Figure 2 recreates Figure 1 by dividing countries into exogenous (Panel A) and endogenous democratizations (Panel B).



The evidence from Figure 2 shows that democracy does not cause growth. Panel A shows that democratizations triggered by factors unrelated to economic growth (not related to economic turmoil) have no effect on prosperity. Depicted by red lines, growth rates before and after democracy are statistically the same.

As a corollary, Panel B shows that the effects of democracy on economic performance are driven by “endogenous democratizations.” In other words, the typical positive effect of democracy on economic well-being is driven by the wrongful inclusion of endogenous democratic transitions to estimate the impact of the political system on economic performance (which, in turn, gives the false impression that democracy causes more growth).

In summary, we show that a further examination into considerations of causality indicates that, contrary to recent findings, unfortunately democracy does not seem to be the key to unlocking economic growth.

Of course, this truth applies in reverse, too.  While democracy does not seem to be the key to spurring economic well-being, it would be a mistake to conclude that an autocratic or dictatorial regime would fare any better. In other words, the form of government has little bearing on prosperity.

[1]For more on the methodology, see the paper at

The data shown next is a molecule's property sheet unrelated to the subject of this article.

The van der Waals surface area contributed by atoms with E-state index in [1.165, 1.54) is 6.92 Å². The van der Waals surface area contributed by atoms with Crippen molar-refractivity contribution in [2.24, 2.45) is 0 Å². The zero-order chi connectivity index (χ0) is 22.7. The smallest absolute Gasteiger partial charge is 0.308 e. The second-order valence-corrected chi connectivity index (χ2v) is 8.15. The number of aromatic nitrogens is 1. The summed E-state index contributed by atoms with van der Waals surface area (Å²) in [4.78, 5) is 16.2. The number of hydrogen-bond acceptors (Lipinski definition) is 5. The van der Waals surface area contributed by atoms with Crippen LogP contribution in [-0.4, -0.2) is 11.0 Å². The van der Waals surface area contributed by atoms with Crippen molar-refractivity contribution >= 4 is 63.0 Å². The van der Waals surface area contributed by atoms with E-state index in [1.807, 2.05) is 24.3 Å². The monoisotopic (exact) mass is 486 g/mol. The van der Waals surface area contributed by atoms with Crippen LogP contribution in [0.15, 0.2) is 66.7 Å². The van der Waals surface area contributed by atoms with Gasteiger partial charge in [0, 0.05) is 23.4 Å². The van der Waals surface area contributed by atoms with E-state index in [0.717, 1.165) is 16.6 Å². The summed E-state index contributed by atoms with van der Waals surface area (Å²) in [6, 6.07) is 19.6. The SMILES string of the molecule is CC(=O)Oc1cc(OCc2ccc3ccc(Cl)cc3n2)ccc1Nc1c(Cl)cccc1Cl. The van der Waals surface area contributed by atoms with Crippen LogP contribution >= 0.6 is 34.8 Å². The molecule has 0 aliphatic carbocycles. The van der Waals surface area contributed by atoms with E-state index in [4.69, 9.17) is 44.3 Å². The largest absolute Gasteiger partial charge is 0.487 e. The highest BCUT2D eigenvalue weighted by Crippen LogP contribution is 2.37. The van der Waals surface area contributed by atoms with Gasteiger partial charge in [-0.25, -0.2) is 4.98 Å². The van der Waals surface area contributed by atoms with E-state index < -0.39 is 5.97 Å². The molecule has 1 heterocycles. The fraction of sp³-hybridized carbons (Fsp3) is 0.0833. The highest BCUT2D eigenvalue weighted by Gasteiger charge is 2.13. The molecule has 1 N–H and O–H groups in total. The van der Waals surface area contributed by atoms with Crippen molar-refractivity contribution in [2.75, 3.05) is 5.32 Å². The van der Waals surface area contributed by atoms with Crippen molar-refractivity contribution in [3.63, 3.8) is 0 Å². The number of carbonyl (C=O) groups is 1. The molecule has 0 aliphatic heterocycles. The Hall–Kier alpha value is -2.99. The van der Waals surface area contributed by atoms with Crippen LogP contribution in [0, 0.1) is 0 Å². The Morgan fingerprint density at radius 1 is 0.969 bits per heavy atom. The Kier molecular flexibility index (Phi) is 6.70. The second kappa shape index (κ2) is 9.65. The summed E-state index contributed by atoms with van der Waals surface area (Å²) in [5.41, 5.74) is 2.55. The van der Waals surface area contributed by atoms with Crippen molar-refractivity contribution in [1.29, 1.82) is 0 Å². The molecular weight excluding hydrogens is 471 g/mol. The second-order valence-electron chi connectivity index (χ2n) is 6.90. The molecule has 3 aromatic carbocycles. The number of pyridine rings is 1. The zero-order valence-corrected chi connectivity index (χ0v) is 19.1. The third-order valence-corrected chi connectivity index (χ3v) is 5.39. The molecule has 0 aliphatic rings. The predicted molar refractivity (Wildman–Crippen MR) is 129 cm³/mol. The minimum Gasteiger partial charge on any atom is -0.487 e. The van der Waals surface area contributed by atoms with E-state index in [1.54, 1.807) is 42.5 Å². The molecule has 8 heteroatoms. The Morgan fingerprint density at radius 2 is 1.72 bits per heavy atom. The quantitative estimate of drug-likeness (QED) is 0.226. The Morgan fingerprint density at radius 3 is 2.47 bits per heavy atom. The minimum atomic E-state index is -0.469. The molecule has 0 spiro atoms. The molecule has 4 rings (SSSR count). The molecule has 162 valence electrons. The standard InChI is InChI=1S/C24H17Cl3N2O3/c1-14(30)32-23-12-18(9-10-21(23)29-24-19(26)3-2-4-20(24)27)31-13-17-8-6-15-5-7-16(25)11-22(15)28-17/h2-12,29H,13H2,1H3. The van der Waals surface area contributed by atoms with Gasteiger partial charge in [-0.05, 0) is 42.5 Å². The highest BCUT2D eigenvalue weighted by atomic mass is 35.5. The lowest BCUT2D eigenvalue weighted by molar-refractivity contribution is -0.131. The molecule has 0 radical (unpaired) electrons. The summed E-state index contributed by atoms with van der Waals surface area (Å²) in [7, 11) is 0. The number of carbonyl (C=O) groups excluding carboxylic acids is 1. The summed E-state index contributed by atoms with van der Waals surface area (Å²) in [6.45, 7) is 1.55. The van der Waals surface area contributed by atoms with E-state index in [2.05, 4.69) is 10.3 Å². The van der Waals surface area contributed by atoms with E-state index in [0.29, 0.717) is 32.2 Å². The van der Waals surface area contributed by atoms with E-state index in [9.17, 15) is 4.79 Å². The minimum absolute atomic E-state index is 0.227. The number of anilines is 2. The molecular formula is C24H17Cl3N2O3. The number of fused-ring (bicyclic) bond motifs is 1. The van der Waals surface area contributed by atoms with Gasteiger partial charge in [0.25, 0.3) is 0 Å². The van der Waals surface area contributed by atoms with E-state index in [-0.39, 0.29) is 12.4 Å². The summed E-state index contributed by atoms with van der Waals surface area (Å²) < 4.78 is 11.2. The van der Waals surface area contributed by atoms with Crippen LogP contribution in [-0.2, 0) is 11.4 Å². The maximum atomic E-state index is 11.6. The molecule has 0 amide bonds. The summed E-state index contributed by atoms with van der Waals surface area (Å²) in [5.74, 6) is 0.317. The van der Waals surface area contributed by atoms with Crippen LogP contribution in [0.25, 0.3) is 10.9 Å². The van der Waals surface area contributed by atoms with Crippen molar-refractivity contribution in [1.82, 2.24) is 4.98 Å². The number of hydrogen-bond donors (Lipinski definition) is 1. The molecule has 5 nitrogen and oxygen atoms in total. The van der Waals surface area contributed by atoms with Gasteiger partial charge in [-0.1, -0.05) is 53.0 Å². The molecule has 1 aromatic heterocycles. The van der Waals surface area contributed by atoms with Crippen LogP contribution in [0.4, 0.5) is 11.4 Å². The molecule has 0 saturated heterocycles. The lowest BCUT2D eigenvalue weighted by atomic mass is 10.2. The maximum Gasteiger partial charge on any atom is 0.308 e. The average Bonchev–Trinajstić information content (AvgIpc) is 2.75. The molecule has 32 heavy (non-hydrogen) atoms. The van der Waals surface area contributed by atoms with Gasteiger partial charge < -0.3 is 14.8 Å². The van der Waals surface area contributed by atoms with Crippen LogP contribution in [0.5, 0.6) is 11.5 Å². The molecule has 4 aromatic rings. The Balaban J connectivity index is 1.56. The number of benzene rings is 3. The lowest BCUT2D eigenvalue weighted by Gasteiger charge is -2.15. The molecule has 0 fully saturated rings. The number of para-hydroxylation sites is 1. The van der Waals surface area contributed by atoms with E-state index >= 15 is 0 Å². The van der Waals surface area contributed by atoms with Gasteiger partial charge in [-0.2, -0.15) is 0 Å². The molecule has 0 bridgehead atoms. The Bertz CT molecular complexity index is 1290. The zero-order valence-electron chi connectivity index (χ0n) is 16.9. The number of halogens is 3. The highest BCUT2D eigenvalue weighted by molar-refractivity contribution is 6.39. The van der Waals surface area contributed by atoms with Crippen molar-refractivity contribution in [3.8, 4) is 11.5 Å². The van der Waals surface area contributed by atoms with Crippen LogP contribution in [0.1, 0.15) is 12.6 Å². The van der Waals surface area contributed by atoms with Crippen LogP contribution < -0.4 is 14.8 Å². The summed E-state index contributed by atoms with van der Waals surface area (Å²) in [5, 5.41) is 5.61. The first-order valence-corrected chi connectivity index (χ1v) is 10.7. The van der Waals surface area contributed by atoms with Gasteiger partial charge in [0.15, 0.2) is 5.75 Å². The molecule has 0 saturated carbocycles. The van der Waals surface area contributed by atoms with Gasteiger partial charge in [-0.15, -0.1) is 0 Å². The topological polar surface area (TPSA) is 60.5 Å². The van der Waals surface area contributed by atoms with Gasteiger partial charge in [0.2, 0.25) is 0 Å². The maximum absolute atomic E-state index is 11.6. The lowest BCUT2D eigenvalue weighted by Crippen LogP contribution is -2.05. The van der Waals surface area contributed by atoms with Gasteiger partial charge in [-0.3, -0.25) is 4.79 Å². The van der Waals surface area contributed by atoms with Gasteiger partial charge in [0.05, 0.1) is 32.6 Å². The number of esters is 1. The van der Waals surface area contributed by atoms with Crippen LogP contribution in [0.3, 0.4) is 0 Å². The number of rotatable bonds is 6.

[1] The list of 38 democratizations include Argentina, Benin, Bolivia, Brazil, Bulgaria, Cape Verde, Chile, Croatia, Czech Republic, Dominican Republic, Ecuador, El Salvador, Estonia, Ghana, Greece, Grenada, Guyana, Honduras, Hungary, Republic of Korea, Latvia, Lithuania, Mali, Mexico, Mongolia, Panama, Peru, Philippines, Poland, Portugal, Romania, Sao Tome and Principe, Senegal, Slovak Republic, Slovenia, South Africa, Spain, and Uruguay.


Guest Authors: Julia Ruiz Pozuelo (The Brookings Institution) and Amy Slipowitz (Columbia University)

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Posts written by guest authors. This section is open to experts from the public and private sector, academia, and multilateral organizations who want to contribute to the debate.

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Guillermo Vuletin

Guillermo Vuletin

Guillermo Vuletin is a Visiting Economist in the Research Department at the Inter-American Development Bank. He is also a Non-resident Fellow in the Global Economy and Development Program at the Brookings Institution (Click here to visit my Brookings web page) and Visiting Professor at the Johns Hopkins School of Advanced International Studies (SAIS). He is also an Associate Editor of Economia, Journal of the Latin American and Caribbean Economic Association (LACEA). He received a PhD in Economics from the University of Maryland in 2007 and an undergraduate degree and a MA in Economics from the Universidad Nacional de La Plata, Argentina. Prior to joining the IDB, he was a Resident Fellow at the Brookings Institution. His research focuses on fiscal and monetary policies with a particular interest in macroeconomic policy in emerging and developing countries. His work has been published in Journal of Monetary Economics, American Economic Journal: Economic Policy, and Journal of Development Economics, as well as in other journals. His research has been featured in the financial press, including The Economist, The Wall Street Journal, The Financial Times, and The Washington Post.